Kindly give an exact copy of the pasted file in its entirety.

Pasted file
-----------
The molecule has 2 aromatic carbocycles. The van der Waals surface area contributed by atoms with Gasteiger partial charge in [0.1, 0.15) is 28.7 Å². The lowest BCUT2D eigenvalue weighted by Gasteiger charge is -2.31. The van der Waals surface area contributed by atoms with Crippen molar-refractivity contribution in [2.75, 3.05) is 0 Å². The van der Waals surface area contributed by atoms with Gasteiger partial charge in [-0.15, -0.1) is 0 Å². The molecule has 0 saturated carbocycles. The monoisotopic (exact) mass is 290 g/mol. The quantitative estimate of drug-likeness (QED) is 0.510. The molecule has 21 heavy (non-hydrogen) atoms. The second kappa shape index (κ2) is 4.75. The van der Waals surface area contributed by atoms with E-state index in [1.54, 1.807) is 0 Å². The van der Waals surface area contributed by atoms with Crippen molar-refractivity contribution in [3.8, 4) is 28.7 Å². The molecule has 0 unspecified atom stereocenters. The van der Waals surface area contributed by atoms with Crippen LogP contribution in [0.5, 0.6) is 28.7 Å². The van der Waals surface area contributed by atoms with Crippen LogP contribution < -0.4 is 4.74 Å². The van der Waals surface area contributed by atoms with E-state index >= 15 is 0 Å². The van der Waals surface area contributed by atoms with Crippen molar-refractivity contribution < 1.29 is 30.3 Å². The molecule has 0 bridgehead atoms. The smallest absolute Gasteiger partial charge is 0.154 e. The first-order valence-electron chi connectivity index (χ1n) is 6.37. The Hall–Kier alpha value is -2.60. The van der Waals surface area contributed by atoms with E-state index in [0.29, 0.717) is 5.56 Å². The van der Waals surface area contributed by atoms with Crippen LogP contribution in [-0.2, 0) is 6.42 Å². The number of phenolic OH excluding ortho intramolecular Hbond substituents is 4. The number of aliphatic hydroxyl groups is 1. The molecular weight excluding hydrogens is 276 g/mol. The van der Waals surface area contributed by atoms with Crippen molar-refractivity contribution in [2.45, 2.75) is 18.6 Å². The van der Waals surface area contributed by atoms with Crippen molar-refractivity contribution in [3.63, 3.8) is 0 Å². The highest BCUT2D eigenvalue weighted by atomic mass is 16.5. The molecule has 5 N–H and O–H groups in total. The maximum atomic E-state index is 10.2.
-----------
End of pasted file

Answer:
The molecule has 2 aromatic carbocycles. The van der Waals surface area contributed by atoms with Gasteiger partial charge in [0.1, 0.15) is 28.7 Å². The lowest BCUT2D eigenvalue weighted by Gasteiger charge is -2.31. The van der Waals surface area contributed by atoms with Crippen molar-refractivity contribution in [2.75, 3.05) is 0 Å². The van der Waals surface area contributed by atoms with Gasteiger partial charge in [-0.15, -0.1) is 0 Å². The molecule has 0 saturated carbocycles. The monoisotopic (exact) mass is 290 g/mol. The quantitative estimate of drug-likeness (QED) is 0.510. The molecule has 21 heavy (non-hydrogen) atoms. The second kappa shape index (κ2) is 4.75. The van der Waals surface area contributed by atoms with E-state index in [1.54, 1.807) is 0 Å². The van der Waals surface area contributed by atoms with Crippen molar-refractivity contribution in [3.8, 4) is 28.7 Å². The molecule has 0 unspecified atom stereocenters. The van der Waals surface area contributed by atoms with Crippen LogP contribution in [0.5, 0.6) is 28.7 Å². The van der Waals surface area contributed by atoms with Crippen LogP contribution < -0.4 is 4.74 Å². The van der Waals surface area contributed by atoms with E-state index >= 15 is 0 Å². The van der Waals surface area contributed by atoms with Crippen molar-refractivity contribution < 1.29 is 30.3 Å². The molecule has 0 bridgehead atoms. The smallest absolute Gasteiger partial charge is 0.154 e. The first-order valence-electron chi connectivity index (χ1n) is 6.37. The Hall–Kier alpha value is -2.60. The van der Waals surface area contributed by atoms with E-state index in [0.29, 0.717) is 5.56 Å². The van der Waals surface area contributed by atoms with Crippen LogP contribution in [-0.2, 0) is 6.42 Å². The number of phenolic OH excluding ortho intramolecular Hbond substituents is 4. The number of aliphatic hydroxyl groups is 1. The molecular weight excluding hydrogens is 276 g/mol. The van der Waals surface area contributed by atoms with Crippen molar-refractivity contribution in [2.45, 2.75) is 18.6 Å². The van der Waals surface area contributed by atoms with Crippen molar-refractivity contribution in [3.63, 3.8) is 0 Å². The highest BCUT2D eigenvalue weighted by atomic mass is 16.5. The molecule has 5 N–H and O–H groups in total. The maximum atomic E-state index is 10.2.